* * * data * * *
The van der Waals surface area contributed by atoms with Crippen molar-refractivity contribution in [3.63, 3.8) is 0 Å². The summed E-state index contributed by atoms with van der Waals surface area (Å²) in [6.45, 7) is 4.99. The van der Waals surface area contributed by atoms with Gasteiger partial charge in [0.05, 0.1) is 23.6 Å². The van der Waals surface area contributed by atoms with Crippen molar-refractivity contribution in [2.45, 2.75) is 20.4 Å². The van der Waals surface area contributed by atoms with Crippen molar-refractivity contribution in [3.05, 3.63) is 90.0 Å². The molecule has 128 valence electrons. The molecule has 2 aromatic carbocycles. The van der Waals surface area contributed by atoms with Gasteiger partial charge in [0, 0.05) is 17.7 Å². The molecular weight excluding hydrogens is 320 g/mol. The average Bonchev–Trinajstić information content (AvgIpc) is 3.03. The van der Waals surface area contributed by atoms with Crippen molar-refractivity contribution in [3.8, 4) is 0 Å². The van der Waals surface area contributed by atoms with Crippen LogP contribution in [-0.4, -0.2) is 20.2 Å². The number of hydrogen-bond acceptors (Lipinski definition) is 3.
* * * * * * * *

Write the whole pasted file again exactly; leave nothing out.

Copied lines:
The van der Waals surface area contributed by atoms with Crippen molar-refractivity contribution in [3.63, 3.8) is 0 Å². The summed E-state index contributed by atoms with van der Waals surface area (Å²) in [6.45, 7) is 4.99. The van der Waals surface area contributed by atoms with Gasteiger partial charge in [0.05, 0.1) is 23.6 Å². The van der Waals surface area contributed by atoms with Crippen molar-refractivity contribution in [2.45, 2.75) is 20.4 Å². The van der Waals surface area contributed by atoms with Crippen molar-refractivity contribution in [3.05, 3.63) is 90.0 Å². The molecule has 128 valence electrons. The molecule has 2 aromatic carbocycles. The van der Waals surface area contributed by atoms with Gasteiger partial charge in [0, 0.05) is 17.7 Å². The molecular weight excluding hydrogens is 320 g/mol. The average Bonchev–Trinajstić information content (AvgIpc) is 3.03. The van der Waals surface area contributed by atoms with Crippen molar-refractivity contribution in [3.8, 4) is 0 Å². The van der Waals surface area contributed by atoms with Crippen LogP contribution in [-0.4, -0.2) is 20.2 Å². The number of hydrogen-bond acceptors (Lipinski definition) is 3.